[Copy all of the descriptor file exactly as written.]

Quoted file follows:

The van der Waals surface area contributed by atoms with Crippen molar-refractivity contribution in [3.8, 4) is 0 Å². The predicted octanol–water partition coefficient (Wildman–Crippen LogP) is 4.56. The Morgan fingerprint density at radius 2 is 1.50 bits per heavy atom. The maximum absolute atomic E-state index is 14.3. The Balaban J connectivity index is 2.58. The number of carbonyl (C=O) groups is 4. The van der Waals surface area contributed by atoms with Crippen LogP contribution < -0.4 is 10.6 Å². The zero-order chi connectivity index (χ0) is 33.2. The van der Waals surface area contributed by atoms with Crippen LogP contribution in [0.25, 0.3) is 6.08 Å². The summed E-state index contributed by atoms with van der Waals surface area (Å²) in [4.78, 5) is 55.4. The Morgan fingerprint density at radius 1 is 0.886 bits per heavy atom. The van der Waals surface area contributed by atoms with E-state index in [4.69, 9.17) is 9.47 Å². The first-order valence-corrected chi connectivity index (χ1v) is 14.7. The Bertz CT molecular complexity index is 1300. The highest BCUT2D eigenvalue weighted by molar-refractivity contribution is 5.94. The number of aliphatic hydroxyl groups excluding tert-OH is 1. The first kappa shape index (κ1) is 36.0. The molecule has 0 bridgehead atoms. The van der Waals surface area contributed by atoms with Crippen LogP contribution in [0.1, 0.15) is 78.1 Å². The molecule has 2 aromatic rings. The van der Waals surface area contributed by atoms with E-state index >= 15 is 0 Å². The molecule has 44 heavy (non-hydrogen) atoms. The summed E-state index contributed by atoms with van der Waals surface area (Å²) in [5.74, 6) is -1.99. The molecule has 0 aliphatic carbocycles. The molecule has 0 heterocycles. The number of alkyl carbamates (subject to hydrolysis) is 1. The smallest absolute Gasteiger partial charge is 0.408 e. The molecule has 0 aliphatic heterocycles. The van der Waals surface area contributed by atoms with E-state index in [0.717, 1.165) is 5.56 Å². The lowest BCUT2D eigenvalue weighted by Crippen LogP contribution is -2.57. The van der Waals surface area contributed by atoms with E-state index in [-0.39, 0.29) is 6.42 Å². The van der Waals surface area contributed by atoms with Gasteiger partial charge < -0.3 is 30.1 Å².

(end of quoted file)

The van der Waals surface area contributed by atoms with Crippen molar-refractivity contribution in [3.8, 4) is 0 Å². The predicted octanol–water partition coefficient (Wildman–Crippen LogP) is 4.56. The Morgan fingerprint density at radius 2 is 1.50 bits per heavy atom. The maximum absolute atomic E-state index is 14.3. The Balaban J connectivity index is 2.58. The number of carbonyl (C=O) groups is 4. The van der Waals surface area contributed by atoms with Crippen LogP contribution < -0.4 is 10.6 Å². The zero-order chi connectivity index (χ0) is 33.2. The van der Waals surface area contributed by atoms with Crippen LogP contribution in [0.25, 0.3) is 6.08 Å². The summed E-state index contributed by atoms with van der Waals surface area (Å²) in [4.78, 5) is 55.4. The Morgan fingerprint density at radius 1 is 0.886 bits per heavy atom. The van der Waals surface area contributed by atoms with E-state index in [4.69, 9.17) is 9.47 Å². The first-order valence-corrected chi connectivity index (χ1v) is 14.7. The Bertz CT molecular complexity index is 1300. The highest BCUT2D eigenvalue weighted by molar-refractivity contribution is 5.94. The number of aliphatic hydroxyl groups excluding tert-OH is 1. The first kappa shape index (κ1) is 36.0. The molecule has 0 bridgehead atoms. The van der Waals surface area contributed by atoms with Crippen LogP contribution in [0.1, 0.15) is 78.1 Å². The molecule has 2 aromatic rings. The van der Waals surface area contributed by atoms with E-state index >= 15 is 0 Å². The molecule has 44 heavy (non-hydrogen) atoms. The summed E-state index contributed by atoms with van der Waals surface area (Å²) in [5.74, 6) is -1.99. The molecule has 0 aliphatic carbocycles. The molecule has 0 heterocycles. The number of alkyl carbamates (subject to hydrolysis) is 1. The smallest absolute Gasteiger partial charge is 0.408 e. The molecule has 0 aliphatic heterocycles. The van der Waals surface area contributed by atoms with E-state index in [0.717, 1.165) is 5.56 Å². The lowest BCUT2D eigenvalue weighted by Crippen LogP contribution is -2.57. The van der Waals surface area contributed by atoms with E-state index in [-0.39, 0.29) is 6.42 Å². The van der Waals surface area contributed by atoms with Gasteiger partial charge < -0.3 is 30.1 Å².